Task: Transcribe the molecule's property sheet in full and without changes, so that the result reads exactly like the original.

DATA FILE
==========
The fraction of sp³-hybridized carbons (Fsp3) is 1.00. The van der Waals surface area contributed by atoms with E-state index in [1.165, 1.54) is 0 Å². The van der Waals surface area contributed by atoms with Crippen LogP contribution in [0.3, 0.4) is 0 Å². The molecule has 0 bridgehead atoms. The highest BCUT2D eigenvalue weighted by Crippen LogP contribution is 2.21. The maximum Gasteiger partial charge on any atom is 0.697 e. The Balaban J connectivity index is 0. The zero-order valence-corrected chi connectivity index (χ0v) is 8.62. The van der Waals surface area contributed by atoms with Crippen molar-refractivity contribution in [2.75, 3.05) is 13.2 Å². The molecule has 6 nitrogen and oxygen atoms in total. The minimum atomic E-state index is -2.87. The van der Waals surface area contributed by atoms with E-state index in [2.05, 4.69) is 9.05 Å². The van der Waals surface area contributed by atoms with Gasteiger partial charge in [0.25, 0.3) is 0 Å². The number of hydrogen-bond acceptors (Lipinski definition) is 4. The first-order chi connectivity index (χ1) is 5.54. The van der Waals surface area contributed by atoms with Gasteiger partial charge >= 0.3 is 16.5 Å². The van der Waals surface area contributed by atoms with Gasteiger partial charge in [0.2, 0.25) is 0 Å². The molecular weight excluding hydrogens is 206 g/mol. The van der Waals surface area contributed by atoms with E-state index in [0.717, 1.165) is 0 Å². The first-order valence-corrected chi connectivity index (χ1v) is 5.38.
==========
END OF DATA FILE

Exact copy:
The fraction of sp³-hybridized carbons (Fsp3) is 1.00. The van der Waals surface area contributed by atoms with E-state index in [1.165, 1.54) is 0 Å². The van der Waals surface area contributed by atoms with Crippen LogP contribution in [0.3, 0.4) is 0 Å². The molecule has 0 bridgehead atoms. The highest BCUT2D eigenvalue weighted by Crippen LogP contribution is 2.21. The maximum Gasteiger partial charge on any atom is 0.697 e. The Balaban J connectivity index is 0. The zero-order valence-corrected chi connectivity index (χ0v) is 8.62. The van der Waals surface area contributed by atoms with Crippen molar-refractivity contribution in [2.75, 3.05) is 13.2 Å². The molecule has 6 nitrogen and oxygen atoms in total. The minimum atomic E-state index is -2.87. The van der Waals surface area contributed by atoms with E-state index in [2.05, 4.69) is 9.05 Å². The van der Waals surface area contributed by atoms with Gasteiger partial charge in [0.25, 0.3) is 0 Å². The number of hydrogen-bond acceptors (Lipinski definition) is 4. The first-order chi connectivity index (χ1) is 5.54. The van der Waals surface area contributed by atoms with Gasteiger partial charge >= 0.3 is 16.5 Å². The van der Waals surface area contributed by atoms with Gasteiger partial charge in [0.2, 0.25) is 0 Å². The molecular weight excluding hydrogens is 206 g/mol. The van der Waals surface area contributed by atoms with E-state index in [0.717, 1.165) is 0 Å². The first-order valence-corrected chi connectivity index (χ1v) is 5.38.